Giving up alcohol – 1 year alcohol free

(Here is a pointless selfie to illustrate my post)

Before I start I just want to add a disclaimer to my giving up alcohol story. Despite how well I’ve done to be a year alcohol free, people seem desperate to remind me there have been a couple of occasions where I drank. I had a few on holiday in October, a couple of glasses at a wine tasting and a mulled wine at Christmas. I’m still going to be proud considering I have gone from drinking 3 – 4 times a week to drinking 3 – 4 times a year. Giving up alcohol is the best thing I have ever done for myself – EVER.

If you had told me a year ago that I would be sitting here writing a blog post to celebrate one year of sobriety, I would have called you mental. As much as I knew I wanted to give up and that it was for the best – I still didn’t think I would actually achieve it. I didn’t even know the “last time” I drank would be the last time. After waking up feeling horrific after a friends BBQ and yet again not remembering a thing – I decided enough was enough.

One of the funniest things I remember doing was literally telling everyone. It sounds strange but there was a method to my madness. If I told everyone I was giving up alcohol for good and then didn’t I would look like the worlds biggest dick. So going into September I started my sober journey and I can’t describe how shocked I am at how little desire I have to drunk ever again. Luckily enough, the first event I had to have my willpower tested was a baby shower at a restaurant in Billericay. Going for a meal is a great treat when you don’t drink because you can just eat all of the food. Never one to do things by halves, instead of drinking coke or lemonade and encountering no questions, I drank very obvious tea. Not because I wanted people to ask why, just because I fancied it. A few weeks later it was the first of the 30th birthdays. Yes – I picked the year all of my school friends and myself turned 30 to go sober. This was actually a bottomless brunch, so I assumed it would be really challenging. If anything it really helped. By this point because I had been off of alcohol for a few weeks the smell of prosecco actually made me feel quite sick.

Because the majority of my friends are adults with kids and homes, unlike me, the next couple of months were uneventful. I had a mulled wine at Christmas at a blogging event, because I really fancied it, but I couldn’t even finish it. The next thing that would strike as a “challenge” would be my own 30th birthday in February. As it was too much hard work to get everyone to come to somewhere with actually good music like Ministry, we just went for a meal and to a local club. I wasn’t even tempted to drink.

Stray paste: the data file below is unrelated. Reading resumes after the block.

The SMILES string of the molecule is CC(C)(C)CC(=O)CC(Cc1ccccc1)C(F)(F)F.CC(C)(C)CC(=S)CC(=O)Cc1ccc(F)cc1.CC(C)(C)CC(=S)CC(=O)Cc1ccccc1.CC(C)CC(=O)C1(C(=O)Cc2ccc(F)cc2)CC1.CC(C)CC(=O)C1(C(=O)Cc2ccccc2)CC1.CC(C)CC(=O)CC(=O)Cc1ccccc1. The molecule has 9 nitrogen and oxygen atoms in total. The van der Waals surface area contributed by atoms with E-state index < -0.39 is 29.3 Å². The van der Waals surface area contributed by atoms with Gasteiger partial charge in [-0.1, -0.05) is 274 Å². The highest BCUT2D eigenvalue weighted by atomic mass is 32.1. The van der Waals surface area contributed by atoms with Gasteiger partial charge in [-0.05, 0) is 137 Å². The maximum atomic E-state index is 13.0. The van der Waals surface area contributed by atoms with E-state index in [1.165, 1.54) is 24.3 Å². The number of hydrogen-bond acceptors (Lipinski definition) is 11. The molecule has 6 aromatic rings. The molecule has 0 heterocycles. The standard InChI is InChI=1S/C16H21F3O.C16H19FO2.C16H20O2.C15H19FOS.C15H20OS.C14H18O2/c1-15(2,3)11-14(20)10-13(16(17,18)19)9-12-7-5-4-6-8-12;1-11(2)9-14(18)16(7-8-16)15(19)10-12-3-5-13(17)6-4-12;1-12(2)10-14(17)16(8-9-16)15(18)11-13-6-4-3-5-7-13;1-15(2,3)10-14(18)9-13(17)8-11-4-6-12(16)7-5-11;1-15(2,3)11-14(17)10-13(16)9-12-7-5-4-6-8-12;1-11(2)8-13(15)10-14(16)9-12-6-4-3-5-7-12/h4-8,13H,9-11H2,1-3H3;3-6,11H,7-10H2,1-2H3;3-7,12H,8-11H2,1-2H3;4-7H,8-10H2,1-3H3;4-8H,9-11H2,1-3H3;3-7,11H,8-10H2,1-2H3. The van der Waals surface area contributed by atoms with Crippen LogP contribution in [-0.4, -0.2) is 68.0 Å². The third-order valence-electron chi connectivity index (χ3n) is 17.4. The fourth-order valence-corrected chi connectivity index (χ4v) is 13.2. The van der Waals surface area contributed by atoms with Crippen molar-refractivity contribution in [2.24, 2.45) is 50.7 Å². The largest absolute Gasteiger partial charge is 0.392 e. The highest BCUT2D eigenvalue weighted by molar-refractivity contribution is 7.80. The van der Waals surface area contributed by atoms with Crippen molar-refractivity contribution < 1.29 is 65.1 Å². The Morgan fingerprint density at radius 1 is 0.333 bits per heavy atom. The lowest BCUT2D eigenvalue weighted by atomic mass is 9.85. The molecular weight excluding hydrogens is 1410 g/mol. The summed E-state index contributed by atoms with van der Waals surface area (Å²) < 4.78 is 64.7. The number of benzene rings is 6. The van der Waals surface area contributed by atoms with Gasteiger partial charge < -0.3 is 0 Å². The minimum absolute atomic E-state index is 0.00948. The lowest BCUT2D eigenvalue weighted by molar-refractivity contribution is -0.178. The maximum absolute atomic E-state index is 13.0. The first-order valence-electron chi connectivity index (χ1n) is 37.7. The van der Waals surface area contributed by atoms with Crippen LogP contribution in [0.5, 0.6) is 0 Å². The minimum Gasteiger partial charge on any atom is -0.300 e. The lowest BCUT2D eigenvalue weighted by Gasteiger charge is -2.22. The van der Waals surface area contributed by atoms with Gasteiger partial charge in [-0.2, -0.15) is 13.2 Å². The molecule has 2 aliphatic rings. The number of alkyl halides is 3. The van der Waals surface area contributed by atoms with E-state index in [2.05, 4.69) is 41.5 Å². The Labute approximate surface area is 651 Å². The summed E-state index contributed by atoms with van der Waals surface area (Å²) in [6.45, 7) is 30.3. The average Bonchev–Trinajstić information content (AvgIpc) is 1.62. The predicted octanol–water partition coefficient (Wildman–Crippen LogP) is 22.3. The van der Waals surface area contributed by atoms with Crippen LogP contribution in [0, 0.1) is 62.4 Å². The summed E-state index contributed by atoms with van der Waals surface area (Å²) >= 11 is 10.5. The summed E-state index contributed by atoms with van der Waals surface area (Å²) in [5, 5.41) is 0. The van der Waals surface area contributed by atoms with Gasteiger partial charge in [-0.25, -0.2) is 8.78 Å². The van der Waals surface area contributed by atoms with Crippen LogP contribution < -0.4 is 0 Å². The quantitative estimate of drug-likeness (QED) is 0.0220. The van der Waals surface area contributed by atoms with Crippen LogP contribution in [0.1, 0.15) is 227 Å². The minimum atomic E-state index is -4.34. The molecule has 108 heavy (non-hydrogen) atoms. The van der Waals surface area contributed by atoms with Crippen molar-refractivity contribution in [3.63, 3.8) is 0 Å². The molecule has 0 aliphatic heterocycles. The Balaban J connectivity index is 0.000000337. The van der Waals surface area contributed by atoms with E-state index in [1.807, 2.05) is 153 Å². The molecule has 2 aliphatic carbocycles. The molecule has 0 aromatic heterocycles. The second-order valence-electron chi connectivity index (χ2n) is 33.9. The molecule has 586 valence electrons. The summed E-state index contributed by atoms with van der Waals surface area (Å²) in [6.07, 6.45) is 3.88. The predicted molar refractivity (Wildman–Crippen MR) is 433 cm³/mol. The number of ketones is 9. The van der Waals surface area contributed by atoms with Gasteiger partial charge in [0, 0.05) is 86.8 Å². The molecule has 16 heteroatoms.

Around April time I was invited to a wine tasting in Covent Garden through my blog (well Instagram). Because I was doing so well I decided that if this was a wine tasting, I was going to treat myself. I’d now done around 8 months alcohol free and was feeling pretty good, a few drinks wouldn’t hurt would they? Well actually, it turns out when you don’t drink, a few drinks hurts a LOT. After having no more than four half glasses of wine I was being so ill the next day I felt like I had been poisoned.

One of the best things I did when I first decided to give up was to buy Stop Drinking Now: The Easy Way (Allen Carr’s Easy Way). this really helped me reassess my relationship with alcohol.

Tips for giving up alcohol

Figure out what you are going to tell everyone

You do not need to justify yourself to ANYONE about not drinking alcohol, but people will naturally ask. I find it a bit of a buzzkill to say in a party atmosphere “oh actually it makes my mental health horrendous”, so I usually just go with weight-loss.

Tell your friends

Your friends will be the biggest support to you when you give up alcohol, so get them on-board to support you. Even your wider circle of acquaintances will end up being a huge support when you are at social gatherings.

Expect the first few weeks to be hard 

This is just down to drinking being a habit at certain times and on certain occasions. Once you “break” the habit it will become easier and easier not to drink. It will actually get to the point where you wouldn’t be able to imagine drinking.

Don’t bet yourself up if you slip

No one is perfect. There is no point at all in being crazy hard on yourself if you do slip up. I have had a couple and they have just served to remind me how bad my anxiety really is when I drink.

Treat yourself

Giving up drinking helped me to lose 2.5 stone over a year. I tend to also walk to Oxford Circus for work from Fenchurch Street about 3 – 4 times a week. Do you know what this means? I can absolutely without a doubt eat what I want and still lose weight. Because I am not drinking empty calories I can enjoy the luxury of not having to diet.

Think of the money

Alcohol is SO expensive. I honestly look at my bank now and wonder how I ever afforded to drink in the first place!

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